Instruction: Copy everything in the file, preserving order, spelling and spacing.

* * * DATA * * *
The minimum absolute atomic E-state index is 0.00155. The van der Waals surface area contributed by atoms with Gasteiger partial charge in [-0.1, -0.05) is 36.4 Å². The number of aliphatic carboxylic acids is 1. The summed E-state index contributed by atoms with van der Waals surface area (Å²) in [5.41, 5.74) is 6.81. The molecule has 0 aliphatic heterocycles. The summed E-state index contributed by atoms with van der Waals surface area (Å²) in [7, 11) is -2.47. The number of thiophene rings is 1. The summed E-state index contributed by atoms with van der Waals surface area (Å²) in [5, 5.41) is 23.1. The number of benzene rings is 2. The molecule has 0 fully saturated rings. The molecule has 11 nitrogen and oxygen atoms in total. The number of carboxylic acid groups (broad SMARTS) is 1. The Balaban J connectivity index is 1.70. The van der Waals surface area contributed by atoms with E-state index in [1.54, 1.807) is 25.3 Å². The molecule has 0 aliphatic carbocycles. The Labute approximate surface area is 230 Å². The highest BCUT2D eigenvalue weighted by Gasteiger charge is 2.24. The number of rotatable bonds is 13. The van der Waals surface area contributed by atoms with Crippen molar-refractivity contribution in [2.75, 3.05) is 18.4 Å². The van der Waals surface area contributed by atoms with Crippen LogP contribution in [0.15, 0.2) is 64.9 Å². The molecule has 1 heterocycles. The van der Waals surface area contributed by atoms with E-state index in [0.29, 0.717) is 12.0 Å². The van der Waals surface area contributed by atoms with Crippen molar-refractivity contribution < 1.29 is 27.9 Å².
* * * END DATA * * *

The minimum absolute atomic E-state index is 0.00155. The van der Waals surface area contributed by atoms with Gasteiger partial charge in [-0.1, -0.05) is 36.4 Å². The number of aliphatic carboxylic acids is 1. The summed E-state index contributed by atoms with van der Waals surface area (Å²) in [5.41, 5.74) is 6.81. The molecule has 0 aliphatic heterocycles. The summed E-state index contributed by atoms with van der Waals surface area (Å²) in [7, 11) is -2.47. The number of thiophene rings is 1. The summed E-state index contributed by atoms with van der Waals surface area (Å²) in [5, 5.41) is 23.1. The number of benzene rings is 2. The molecule has 0 fully saturated rings. The molecule has 11 nitrogen and oxygen atoms in total. The number of carboxylic acid groups (broad SMARTS) is 1. The Balaban J connectivity index is 1.70. The van der Waals surface area contributed by atoms with E-state index in [1.54, 1.807) is 25.3 Å². The molecule has 0 aliphatic carbocycles. The Labute approximate surface area is 230 Å². The highest BCUT2D eigenvalue weighted by Gasteiger charge is 2.24. The number of rotatable bonds is 13. The van der Waals surface area contributed by atoms with Crippen molar-refractivity contribution in [2.75, 3.05) is 18.4 Å². The van der Waals surface area contributed by atoms with Crippen LogP contribution in [0.15, 0.2) is 64.9 Å². The molecule has 1 heterocycles. The van der Waals surface area contributed by atoms with E-state index in [0.29, 0.717) is 12.0 Å². The van der Waals surface area contributed by atoms with Crippen molar-refractivity contribution < 1.29 is 27.9 Å².